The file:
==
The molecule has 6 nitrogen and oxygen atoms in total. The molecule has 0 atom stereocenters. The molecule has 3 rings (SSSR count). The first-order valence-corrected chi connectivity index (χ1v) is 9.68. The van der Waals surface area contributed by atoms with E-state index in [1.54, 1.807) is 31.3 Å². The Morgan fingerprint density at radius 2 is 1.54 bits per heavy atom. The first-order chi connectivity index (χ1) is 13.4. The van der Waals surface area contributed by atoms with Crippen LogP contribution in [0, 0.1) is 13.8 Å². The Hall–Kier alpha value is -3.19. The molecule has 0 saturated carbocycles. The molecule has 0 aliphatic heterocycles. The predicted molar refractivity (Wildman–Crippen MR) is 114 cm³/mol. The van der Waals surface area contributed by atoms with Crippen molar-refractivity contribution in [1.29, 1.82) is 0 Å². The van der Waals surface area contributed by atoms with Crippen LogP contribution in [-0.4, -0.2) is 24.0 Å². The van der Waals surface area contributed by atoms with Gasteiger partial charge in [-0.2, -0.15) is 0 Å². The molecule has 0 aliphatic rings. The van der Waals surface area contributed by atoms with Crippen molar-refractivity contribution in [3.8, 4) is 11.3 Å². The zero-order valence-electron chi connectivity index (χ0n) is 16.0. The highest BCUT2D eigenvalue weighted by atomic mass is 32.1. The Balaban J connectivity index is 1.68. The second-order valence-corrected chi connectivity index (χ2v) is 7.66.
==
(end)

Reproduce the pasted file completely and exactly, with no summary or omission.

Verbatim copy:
The molecule has 6 nitrogen and oxygen atoms in total. The molecule has 0 atom stereocenters. The molecule has 3 rings (SSSR count). The first-order valence-corrected chi connectivity index (χ1v) is 9.68. The van der Waals surface area contributed by atoms with E-state index in [1.54, 1.807) is 31.3 Å². The Morgan fingerprint density at radius 2 is 1.54 bits per heavy atom. The first-order chi connectivity index (χ1) is 13.4. The van der Waals surface area contributed by atoms with Crippen LogP contribution in [0, 0.1) is 13.8 Å². The Hall–Kier alpha value is -3.19. The molecule has 0 saturated carbocycles. The molecule has 0 aliphatic heterocycles. The predicted molar refractivity (Wildman–Crippen MR) is 114 cm³/mol. The van der Waals surface area contributed by atoms with Crippen molar-refractivity contribution in [1.29, 1.82) is 0 Å². The van der Waals surface area contributed by atoms with Crippen LogP contribution in [-0.4, -0.2) is 24.0 Å². The van der Waals surface area contributed by atoms with Gasteiger partial charge in [-0.2, -0.15) is 0 Å². The molecule has 0 aliphatic rings. The van der Waals surface area contributed by atoms with Crippen molar-refractivity contribution in [3.8, 4) is 11.3 Å². The zero-order valence-electron chi connectivity index (χ0n) is 16.0. The highest BCUT2D eigenvalue weighted by atomic mass is 32.1. The Balaban J connectivity index is 1.68. The second-order valence-corrected chi connectivity index (χ2v) is 7.66.